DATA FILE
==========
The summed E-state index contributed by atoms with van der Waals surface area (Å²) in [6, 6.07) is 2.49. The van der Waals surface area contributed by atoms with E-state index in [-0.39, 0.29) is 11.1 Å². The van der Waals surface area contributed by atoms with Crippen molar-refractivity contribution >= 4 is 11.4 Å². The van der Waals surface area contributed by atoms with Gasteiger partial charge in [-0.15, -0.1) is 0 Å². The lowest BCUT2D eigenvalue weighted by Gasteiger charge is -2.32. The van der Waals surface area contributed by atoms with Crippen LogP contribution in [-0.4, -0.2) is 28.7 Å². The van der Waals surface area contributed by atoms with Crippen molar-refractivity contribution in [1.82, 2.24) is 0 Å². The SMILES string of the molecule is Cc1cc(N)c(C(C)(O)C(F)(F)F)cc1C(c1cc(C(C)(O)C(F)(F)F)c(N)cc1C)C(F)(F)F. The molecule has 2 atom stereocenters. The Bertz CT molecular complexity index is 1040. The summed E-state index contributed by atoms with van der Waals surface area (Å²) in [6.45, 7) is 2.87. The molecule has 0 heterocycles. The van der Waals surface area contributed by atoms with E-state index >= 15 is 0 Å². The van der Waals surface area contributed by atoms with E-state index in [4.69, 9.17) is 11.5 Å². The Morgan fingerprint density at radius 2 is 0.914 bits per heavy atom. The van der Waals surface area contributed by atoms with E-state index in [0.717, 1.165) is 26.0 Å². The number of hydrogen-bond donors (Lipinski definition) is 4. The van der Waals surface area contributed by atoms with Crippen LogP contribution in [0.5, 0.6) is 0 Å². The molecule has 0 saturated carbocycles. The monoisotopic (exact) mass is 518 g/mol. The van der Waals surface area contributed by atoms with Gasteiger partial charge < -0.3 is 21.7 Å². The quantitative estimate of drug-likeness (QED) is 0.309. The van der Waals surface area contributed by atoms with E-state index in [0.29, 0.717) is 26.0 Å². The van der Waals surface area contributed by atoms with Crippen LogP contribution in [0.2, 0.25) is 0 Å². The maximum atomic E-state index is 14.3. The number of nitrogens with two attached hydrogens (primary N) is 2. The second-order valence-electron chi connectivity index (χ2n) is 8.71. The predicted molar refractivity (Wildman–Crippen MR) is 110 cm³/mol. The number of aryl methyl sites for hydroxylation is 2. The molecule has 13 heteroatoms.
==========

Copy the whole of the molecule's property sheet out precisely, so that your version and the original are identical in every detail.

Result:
The summed E-state index contributed by atoms with van der Waals surface area (Å²) in [6, 6.07) is 2.49. The van der Waals surface area contributed by atoms with E-state index in [-0.39, 0.29) is 11.1 Å². The van der Waals surface area contributed by atoms with Crippen molar-refractivity contribution >= 4 is 11.4 Å². The van der Waals surface area contributed by atoms with Gasteiger partial charge in [-0.15, -0.1) is 0 Å². The lowest BCUT2D eigenvalue weighted by Gasteiger charge is -2.32. The van der Waals surface area contributed by atoms with Crippen LogP contribution in [-0.4, -0.2) is 28.7 Å². The van der Waals surface area contributed by atoms with Crippen molar-refractivity contribution in [1.82, 2.24) is 0 Å². The SMILES string of the molecule is Cc1cc(N)c(C(C)(O)C(F)(F)F)cc1C(c1cc(C(C)(O)C(F)(F)F)c(N)cc1C)C(F)(F)F. The molecule has 2 atom stereocenters. The Bertz CT molecular complexity index is 1040. The summed E-state index contributed by atoms with van der Waals surface area (Å²) in [6.45, 7) is 2.87. The molecule has 0 heterocycles. The van der Waals surface area contributed by atoms with E-state index >= 15 is 0 Å². The van der Waals surface area contributed by atoms with E-state index in [4.69, 9.17) is 11.5 Å². The Morgan fingerprint density at radius 2 is 0.914 bits per heavy atom. The van der Waals surface area contributed by atoms with E-state index in [0.717, 1.165) is 26.0 Å². The number of hydrogen-bond donors (Lipinski definition) is 4. The van der Waals surface area contributed by atoms with Crippen LogP contribution in [0.5, 0.6) is 0 Å². The molecule has 0 saturated carbocycles. The monoisotopic (exact) mass is 518 g/mol. The van der Waals surface area contributed by atoms with Gasteiger partial charge < -0.3 is 21.7 Å². The quantitative estimate of drug-likeness (QED) is 0.309. The van der Waals surface area contributed by atoms with E-state index in [0.29, 0.717) is 26.0 Å². The van der Waals surface area contributed by atoms with Crippen LogP contribution in [0.2, 0.25) is 0 Å². The maximum atomic E-state index is 14.3. The number of nitrogens with two attached hydrogens (primary N) is 2. The second-order valence-electron chi connectivity index (χ2n) is 8.71. The predicted molar refractivity (Wildman–Crippen MR) is 110 cm³/mol. The number of aryl methyl sites for hydroxylation is 2. The molecule has 13 heteroatoms.